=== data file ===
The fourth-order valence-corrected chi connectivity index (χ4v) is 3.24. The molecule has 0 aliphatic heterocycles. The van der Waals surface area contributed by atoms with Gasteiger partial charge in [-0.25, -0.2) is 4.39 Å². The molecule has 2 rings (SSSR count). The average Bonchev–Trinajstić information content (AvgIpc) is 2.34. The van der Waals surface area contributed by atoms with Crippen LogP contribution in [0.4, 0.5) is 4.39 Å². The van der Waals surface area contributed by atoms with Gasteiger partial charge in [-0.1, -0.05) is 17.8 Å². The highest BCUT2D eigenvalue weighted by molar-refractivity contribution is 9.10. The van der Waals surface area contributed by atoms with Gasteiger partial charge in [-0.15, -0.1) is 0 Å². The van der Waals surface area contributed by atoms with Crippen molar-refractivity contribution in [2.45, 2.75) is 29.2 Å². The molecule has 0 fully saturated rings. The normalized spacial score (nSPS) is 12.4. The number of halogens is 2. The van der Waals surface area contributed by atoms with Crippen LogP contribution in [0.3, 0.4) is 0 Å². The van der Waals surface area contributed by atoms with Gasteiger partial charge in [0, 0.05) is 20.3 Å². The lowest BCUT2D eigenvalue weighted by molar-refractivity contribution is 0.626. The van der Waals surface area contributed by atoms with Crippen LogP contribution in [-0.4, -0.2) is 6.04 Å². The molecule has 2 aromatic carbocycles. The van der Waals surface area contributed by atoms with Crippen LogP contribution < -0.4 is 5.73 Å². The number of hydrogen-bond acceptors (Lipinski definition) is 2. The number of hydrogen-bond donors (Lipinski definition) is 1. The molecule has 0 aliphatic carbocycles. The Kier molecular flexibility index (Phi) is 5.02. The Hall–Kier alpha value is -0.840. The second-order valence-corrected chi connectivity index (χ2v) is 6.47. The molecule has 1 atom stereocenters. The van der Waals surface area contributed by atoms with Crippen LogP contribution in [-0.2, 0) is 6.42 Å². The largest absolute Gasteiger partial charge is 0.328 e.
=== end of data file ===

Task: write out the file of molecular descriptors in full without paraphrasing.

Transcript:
The fourth-order valence-corrected chi connectivity index (χ4v) is 3.24. The molecule has 0 aliphatic heterocycles. The van der Waals surface area contributed by atoms with Gasteiger partial charge in [-0.25, -0.2) is 4.39 Å². The molecule has 2 rings (SSSR count). The average Bonchev–Trinajstić information content (AvgIpc) is 2.34. The van der Waals surface area contributed by atoms with Crippen LogP contribution in [0.4, 0.5) is 4.39 Å². The van der Waals surface area contributed by atoms with Gasteiger partial charge in [-0.1, -0.05) is 17.8 Å². The highest BCUT2D eigenvalue weighted by molar-refractivity contribution is 9.10. The van der Waals surface area contributed by atoms with Gasteiger partial charge in [-0.15, -0.1) is 0 Å². The van der Waals surface area contributed by atoms with Crippen molar-refractivity contribution in [2.45, 2.75) is 29.2 Å². The molecule has 0 fully saturated rings. The normalized spacial score (nSPS) is 12.4. The number of halogens is 2. The van der Waals surface area contributed by atoms with Crippen LogP contribution in [0.3, 0.4) is 0 Å². The van der Waals surface area contributed by atoms with Gasteiger partial charge in [0, 0.05) is 20.3 Å². The lowest BCUT2D eigenvalue weighted by molar-refractivity contribution is 0.626. The van der Waals surface area contributed by atoms with Crippen LogP contribution in [-0.4, -0.2) is 6.04 Å². The molecule has 2 aromatic carbocycles. The van der Waals surface area contributed by atoms with Crippen LogP contribution < -0.4 is 5.73 Å². The number of hydrogen-bond acceptors (Lipinski definition) is 2. The number of hydrogen-bond donors (Lipinski definition) is 1. The molecule has 0 aliphatic carbocycles. The Kier molecular flexibility index (Phi) is 5.02. The Hall–Kier alpha value is -0.840. The second-order valence-corrected chi connectivity index (χ2v) is 6.47. The molecule has 1 atom stereocenters. The van der Waals surface area contributed by atoms with Crippen LogP contribution in [-0.2, 0) is 6.42 Å². The largest absolute Gasteiger partial charge is 0.328 e.